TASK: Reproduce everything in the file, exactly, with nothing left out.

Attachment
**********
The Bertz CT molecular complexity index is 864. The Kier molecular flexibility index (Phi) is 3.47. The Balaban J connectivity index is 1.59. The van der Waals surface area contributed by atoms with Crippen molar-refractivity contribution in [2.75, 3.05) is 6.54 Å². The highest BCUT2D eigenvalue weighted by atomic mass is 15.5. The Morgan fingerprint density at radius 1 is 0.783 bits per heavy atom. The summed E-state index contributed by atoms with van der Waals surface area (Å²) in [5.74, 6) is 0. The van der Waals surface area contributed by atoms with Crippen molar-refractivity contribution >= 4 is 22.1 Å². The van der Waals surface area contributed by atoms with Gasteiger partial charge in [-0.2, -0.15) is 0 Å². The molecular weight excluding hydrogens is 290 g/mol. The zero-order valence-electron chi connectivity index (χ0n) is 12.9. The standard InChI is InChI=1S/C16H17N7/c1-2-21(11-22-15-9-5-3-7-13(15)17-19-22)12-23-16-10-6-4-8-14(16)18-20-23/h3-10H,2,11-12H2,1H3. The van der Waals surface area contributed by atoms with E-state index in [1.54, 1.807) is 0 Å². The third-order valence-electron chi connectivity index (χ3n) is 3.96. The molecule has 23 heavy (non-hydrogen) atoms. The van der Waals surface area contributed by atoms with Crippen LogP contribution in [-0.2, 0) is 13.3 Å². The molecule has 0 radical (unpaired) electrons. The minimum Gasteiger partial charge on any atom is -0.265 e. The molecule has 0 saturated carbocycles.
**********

The Bertz CT molecular complexity index is 864. The Kier molecular flexibility index (Phi) is 3.47. The Balaban J connectivity index is 1.59. The van der Waals surface area contributed by atoms with Crippen molar-refractivity contribution in [2.75, 3.05) is 6.54 Å². The highest BCUT2D eigenvalue weighted by atomic mass is 15.5. The Morgan fingerprint density at radius 1 is 0.783 bits per heavy atom. The summed E-state index contributed by atoms with van der Waals surface area (Å²) in [5.74, 6) is 0. The van der Waals surface area contributed by atoms with Crippen molar-refractivity contribution >= 4 is 22.1 Å². The van der Waals surface area contributed by atoms with Gasteiger partial charge in [-0.2, -0.15) is 0 Å². The molecular weight excluding hydrogens is 290 g/mol. The zero-order valence-electron chi connectivity index (χ0n) is 12.9. The standard InChI is InChI=1S/C16H17N7/c1-2-21(11-22-15-9-5-3-7-13(15)17-19-22)12-23-16-10-6-4-8-14(16)18-20-23/h3-10H,2,11-12H2,1H3. The van der Waals surface area contributed by atoms with E-state index in [1.54, 1.807) is 0 Å². The third-order valence-electron chi connectivity index (χ3n) is 3.96. The molecule has 23 heavy (non-hydrogen) atoms. The van der Waals surface area contributed by atoms with Crippen LogP contribution in [-0.2, 0) is 13.3 Å². The molecule has 0 radical (unpaired) electrons. The minimum Gasteiger partial charge on any atom is -0.265 e. The molecule has 0 saturated carbocycles.